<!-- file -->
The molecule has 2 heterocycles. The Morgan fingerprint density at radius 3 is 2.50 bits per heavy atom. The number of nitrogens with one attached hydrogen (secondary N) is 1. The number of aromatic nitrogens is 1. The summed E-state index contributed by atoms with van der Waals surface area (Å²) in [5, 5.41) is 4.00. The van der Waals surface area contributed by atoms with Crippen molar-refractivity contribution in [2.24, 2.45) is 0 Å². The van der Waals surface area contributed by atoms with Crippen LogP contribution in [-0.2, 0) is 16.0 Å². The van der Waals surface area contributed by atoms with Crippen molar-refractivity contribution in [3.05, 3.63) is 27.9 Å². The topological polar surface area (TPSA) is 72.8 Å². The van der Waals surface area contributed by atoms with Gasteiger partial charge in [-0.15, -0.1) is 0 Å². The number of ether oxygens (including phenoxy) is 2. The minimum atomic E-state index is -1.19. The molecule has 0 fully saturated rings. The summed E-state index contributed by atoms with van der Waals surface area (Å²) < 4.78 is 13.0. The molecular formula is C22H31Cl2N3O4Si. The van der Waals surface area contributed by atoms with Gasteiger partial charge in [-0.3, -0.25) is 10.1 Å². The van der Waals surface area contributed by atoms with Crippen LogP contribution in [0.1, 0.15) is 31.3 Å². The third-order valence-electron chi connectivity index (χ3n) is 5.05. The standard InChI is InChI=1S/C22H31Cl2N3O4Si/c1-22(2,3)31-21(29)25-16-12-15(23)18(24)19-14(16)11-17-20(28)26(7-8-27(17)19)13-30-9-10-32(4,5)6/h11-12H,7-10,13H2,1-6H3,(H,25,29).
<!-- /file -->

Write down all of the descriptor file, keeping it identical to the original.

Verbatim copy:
The molecule has 2 heterocycles. The Morgan fingerprint density at radius 3 is 2.50 bits per heavy atom. The number of nitrogens with one attached hydrogen (secondary N) is 1. The number of aromatic nitrogens is 1. The summed E-state index contributed by atoms with van der Waals surface area (Å²) in [5, 5.41) is 4.00. The van der Waals surface area contributed by atoms with Crippen molar-refractivity contribution in [2.24, 2.45) is 0 Å². The van der Waals surface area contributed by atoms with Crippen LogP contribution in [-0.2, 0) is 16.0 Å². The van der Waals surface area contributed by atoms with Crippen molar-refractivity contribution in [3.05, 3.63) is 27.9 Å². The topological polar surface area (TPSA) is 72.8 Å². The van der Waals surface area contributed by atoms with Gasteiger partial charge in [-0.15, -0.1) is 0 Å². The number of ether oxygens (including phenoxy) is 2. The minimum atomic E-state index is -1.19. The molecule has 0 fully saturated rings. The summed E-state index contributed by atoms with van der Waals surface area (Å²) < 4.78 is 13.0. The molecular formula is C22H31Cl2N3O4Si. The van der Waals surface area contributed by atoms with Gasteiger partial charge in [-0.3, -0.25) is 10.1 Å². The van der Waals surface area contributed by atoms with Crippen LogP contribution in [0.1, 0.15) is 31.3 Å². The third-order valence-electron chi connectivity index (χ3n) is 5.05. The standard InChI is InChI=1S/C22H31Cl2N3O4Si/c1-22(2,3)31-21(29)25-16-12-15(23)18(24)19-14(16)11-17-20(28)26(7-8-27(17)19)13-30-9-10-32(4,5)6/h11-12H,7-10,13H2,1-6H3,(H,25,29).